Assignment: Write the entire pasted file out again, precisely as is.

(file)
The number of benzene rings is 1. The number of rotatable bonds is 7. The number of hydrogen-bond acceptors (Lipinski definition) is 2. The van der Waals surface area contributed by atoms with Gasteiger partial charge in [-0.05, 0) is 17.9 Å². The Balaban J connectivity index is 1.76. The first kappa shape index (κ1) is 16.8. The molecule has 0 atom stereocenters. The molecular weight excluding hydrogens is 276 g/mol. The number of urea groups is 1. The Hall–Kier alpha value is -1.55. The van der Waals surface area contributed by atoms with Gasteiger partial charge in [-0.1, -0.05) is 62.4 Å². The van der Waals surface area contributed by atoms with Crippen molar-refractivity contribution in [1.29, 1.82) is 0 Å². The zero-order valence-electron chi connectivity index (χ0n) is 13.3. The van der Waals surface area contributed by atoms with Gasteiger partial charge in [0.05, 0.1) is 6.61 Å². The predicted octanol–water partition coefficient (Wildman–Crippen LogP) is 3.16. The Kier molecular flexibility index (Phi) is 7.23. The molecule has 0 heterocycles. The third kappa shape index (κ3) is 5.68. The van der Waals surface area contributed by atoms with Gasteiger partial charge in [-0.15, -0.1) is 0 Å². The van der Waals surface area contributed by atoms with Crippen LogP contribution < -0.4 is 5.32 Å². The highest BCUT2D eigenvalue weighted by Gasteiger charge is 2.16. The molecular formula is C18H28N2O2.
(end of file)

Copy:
The number of benzene rings is 1. The number of rotatable bonds is 7. The number of hydrogen-bond acceptors (Lipinski definition) is 2. The van der Waals surface area contributed by atoms with Gasteiger partial charge in [-0.05, 0) is 17.9 Å². The Balaban J connectivity index is 1.76. The first kappa shape index (κ1) is 16.8. The molecule has 0 atom stereocenters. The molecular weight excluding hydrogens is 276 g/mol. The number of urea groups is 1. The Hall–Kier alpha value is -1.55. The van der Waals surface area contributed by atoms with Gasteiger partial charge in [-0.1, -0.05) is 62.4 Å². The van der Waals surface area contributed by atoms with Crippen molar-refractivity contribution in [1.29, 1.82) is 0 Å². The zero-order valence-electron chi connectivity index (χ0n) is 13.3. The van der Waals surface area contributed by atoms with Gasteiger partial charge in [0.05, 0.1) is 6.61 Å². The predicted octanol–water partition coefficient (Wildman–Crippen LogP) is 3.16. The Kier molecular flexibility index (Phi) is 7.23. The molecule has 0 heterocycles. The third kappa shape index (κ3) is 5.68. The van der Waals surface area contributed by atoms with Gasteiger partial charge in [-0.15, -0.1) is 0 Å². The van der Waals surface area contributed by atoms with Crippen LogP contribution < -0.4 is 5.32 Å². The highest BCUT2D eigenvalue weighted by Gasteiger charge is 2.16. The molecular formula is C18H28N2O2.